Thyroid Disorders in Pregnancy



Hypothyroidism in pregnancy may be caused by:

  • An immune system problem known as Hashimoto disease, the most common cause
  • Not enough treatment for pre-existing hypothyroidism
  • Over treating hyperthyroidism

Hyperthyroidism in pregnancy may be caused by:

  • Overactivity of the thyroid gland known as Graves disease, the most common cause
  • Very high levels of human chorionic gonadotropin (hCG)

Risk Factors

Things that may raise the risk of thyroid disorders are:

  • A personal or family history of a thyroid problem
  • Having been treated for a thyroid problem
  • An enlarged thyroid gland (goiter)
  • Hyperemesis gravidarum, a severe form of morning sickness
  • A personal or family history of problems with the immune system



Hypothyroidism problems are:

  • Tiredness
  • Dry skin
  • Constipation
  • Weight gain
  • Slow heartbeat
  • Memory problems
  • Depression

Hyperthyroidism problems are:

  • Losing weight without trying
  • Sweating
  • Shaking
  • Nervousness
  • Diarrhea
  • Problems sleeping
  • Bulging eyes
  • Fast or abnormal heart rhythm


The doctor will ask about symptoms and health history. A physical exam will be done.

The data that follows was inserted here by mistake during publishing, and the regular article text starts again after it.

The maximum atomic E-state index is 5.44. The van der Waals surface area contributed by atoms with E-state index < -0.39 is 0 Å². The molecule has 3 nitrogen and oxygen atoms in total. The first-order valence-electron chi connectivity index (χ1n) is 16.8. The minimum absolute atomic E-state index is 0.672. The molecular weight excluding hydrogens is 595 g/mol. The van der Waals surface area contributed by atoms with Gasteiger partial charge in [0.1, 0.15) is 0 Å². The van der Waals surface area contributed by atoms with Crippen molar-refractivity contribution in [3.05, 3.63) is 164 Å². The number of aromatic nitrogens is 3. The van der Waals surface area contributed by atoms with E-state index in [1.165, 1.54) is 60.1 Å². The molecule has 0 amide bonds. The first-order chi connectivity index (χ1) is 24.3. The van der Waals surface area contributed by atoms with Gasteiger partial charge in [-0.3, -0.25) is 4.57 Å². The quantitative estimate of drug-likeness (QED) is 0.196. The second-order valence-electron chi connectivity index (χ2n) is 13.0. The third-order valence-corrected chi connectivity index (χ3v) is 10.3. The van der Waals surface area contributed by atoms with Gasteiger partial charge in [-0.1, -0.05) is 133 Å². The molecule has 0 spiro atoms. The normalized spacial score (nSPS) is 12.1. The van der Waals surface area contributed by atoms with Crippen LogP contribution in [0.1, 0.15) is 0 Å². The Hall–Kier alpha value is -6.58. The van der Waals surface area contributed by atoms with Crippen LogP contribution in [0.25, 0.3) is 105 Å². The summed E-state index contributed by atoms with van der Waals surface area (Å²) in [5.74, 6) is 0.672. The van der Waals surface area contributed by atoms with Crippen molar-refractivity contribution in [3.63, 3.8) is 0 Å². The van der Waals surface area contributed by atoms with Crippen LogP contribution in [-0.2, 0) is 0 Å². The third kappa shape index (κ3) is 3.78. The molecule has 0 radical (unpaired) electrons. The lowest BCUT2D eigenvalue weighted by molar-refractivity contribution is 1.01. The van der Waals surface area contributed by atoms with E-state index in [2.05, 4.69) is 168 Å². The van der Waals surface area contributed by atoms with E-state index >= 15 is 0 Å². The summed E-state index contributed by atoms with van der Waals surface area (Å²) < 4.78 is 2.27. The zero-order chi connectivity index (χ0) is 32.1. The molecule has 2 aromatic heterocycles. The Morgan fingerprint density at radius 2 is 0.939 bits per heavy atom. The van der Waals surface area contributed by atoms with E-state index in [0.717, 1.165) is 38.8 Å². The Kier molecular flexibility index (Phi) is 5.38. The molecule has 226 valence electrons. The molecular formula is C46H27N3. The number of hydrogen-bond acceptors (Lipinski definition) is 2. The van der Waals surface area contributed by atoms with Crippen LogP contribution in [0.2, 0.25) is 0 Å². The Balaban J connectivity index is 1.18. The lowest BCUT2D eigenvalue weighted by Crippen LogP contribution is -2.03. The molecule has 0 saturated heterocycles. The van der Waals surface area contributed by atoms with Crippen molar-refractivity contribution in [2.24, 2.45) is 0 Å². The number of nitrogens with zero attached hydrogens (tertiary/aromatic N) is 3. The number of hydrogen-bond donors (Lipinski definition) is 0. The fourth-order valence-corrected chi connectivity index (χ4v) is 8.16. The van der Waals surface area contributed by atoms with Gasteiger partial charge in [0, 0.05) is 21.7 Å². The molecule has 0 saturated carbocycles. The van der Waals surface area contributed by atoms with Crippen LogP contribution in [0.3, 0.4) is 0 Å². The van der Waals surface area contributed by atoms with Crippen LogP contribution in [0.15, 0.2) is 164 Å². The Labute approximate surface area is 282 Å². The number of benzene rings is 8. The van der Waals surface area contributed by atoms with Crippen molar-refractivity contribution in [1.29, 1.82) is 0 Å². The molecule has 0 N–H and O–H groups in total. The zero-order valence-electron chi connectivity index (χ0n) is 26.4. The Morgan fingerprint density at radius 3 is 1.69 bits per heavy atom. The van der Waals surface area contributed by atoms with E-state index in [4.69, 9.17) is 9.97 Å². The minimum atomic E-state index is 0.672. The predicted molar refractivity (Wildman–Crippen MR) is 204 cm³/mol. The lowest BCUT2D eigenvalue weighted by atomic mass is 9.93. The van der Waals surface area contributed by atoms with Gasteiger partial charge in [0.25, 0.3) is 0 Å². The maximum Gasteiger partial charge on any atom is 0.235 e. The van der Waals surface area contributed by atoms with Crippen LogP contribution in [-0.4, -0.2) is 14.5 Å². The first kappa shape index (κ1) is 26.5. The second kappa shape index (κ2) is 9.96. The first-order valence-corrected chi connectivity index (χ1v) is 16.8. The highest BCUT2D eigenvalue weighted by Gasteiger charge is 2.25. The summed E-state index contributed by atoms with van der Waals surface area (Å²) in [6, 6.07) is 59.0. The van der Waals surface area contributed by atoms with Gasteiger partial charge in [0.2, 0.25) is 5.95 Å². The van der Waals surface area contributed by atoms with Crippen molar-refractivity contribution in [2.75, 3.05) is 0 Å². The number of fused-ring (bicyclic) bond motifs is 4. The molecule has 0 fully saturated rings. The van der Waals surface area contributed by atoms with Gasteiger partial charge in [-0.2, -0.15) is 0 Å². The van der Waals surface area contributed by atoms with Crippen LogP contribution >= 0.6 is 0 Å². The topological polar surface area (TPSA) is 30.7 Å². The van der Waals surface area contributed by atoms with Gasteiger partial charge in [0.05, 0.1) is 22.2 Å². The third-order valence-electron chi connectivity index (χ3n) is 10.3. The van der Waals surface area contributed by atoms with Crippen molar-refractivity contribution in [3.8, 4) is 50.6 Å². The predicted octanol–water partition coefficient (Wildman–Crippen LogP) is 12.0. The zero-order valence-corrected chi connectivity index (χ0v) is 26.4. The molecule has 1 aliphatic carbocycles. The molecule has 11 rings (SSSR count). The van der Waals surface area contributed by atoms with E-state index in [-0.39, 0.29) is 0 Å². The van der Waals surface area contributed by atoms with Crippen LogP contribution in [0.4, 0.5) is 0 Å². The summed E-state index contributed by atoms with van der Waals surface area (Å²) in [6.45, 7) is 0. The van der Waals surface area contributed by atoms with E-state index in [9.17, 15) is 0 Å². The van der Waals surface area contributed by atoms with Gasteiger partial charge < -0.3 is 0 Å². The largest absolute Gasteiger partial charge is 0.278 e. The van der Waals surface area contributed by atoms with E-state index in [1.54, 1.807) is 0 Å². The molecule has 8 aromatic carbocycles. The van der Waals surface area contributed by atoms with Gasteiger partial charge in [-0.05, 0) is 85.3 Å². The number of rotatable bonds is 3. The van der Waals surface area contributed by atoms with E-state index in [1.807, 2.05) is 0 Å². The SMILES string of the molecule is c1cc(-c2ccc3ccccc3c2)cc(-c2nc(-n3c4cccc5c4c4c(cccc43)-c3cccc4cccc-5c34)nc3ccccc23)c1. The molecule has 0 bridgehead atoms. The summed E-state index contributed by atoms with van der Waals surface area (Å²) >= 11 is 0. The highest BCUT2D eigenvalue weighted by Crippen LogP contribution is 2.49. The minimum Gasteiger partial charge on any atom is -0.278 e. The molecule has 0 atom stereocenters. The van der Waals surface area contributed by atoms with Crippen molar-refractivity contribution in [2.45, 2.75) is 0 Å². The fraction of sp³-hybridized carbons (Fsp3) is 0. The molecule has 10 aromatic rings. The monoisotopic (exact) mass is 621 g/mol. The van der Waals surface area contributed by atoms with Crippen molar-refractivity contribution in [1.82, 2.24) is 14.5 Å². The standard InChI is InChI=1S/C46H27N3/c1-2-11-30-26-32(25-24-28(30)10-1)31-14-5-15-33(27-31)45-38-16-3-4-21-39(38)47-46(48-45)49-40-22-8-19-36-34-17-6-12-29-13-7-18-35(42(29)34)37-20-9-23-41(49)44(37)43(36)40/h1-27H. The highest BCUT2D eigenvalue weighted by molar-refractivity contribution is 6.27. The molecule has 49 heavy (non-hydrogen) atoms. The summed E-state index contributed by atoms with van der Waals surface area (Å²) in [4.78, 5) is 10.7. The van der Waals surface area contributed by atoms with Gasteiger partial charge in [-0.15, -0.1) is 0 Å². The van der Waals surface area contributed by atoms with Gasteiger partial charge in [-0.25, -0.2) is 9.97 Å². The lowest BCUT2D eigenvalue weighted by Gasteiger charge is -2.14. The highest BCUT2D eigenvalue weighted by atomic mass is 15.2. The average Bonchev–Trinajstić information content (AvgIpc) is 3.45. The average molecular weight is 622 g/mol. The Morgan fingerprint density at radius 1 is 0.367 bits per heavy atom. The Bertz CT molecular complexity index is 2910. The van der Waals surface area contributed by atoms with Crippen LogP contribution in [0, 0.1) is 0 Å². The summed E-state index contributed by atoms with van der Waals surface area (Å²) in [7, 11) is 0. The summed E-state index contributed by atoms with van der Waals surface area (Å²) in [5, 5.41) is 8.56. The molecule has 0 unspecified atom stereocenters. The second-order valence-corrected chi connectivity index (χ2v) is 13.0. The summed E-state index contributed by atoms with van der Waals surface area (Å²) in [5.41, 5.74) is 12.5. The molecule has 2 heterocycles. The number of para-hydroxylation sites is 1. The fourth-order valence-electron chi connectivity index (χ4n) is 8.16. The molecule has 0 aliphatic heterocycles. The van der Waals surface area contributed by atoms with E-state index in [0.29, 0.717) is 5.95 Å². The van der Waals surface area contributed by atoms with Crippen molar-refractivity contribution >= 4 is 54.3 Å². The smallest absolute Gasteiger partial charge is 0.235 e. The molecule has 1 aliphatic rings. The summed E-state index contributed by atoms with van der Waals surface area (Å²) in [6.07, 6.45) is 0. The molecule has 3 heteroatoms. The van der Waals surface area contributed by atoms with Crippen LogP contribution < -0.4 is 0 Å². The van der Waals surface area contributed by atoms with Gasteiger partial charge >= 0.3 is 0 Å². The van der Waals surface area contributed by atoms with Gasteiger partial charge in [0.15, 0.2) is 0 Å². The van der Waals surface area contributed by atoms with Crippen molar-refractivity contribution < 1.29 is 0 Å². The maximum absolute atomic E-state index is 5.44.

Thyroid hormone levels will be tested. Other blood tests may also be done.

Pictures may be taken of the thyroid.




Medicine will be given to replace the hormone. Thyroid levels will be checked often and the dose may need to be changed.


Mild hyperthyroidism will be watched closely. Some people may need to take medicine. The dose may need to change during pregnancy. Thyroid hormone levels will be checked every 6 to 8 weeks during pregnancy and 4 weeks after a change in dose.

If medicine does not work, the thyroid gland may need to be removed. Radioiodine is used to destroy it. This is rarely done during pregnancy because of the risk to the fetus.


There are no known methods to prevent thyroid disorders in pregnancy. Proper prenatal care can help to find problems before they happen.

This content is reviewed regularly and is updated when new and relevant evidence is made available. This information is neither intended nor implied to be a substitute for professional medical advice. Always seek the advice of your physician or other qualified health provider prior to starting any new treatment or with questions regarding a medical condition.

Edits to original content made by Denver Health.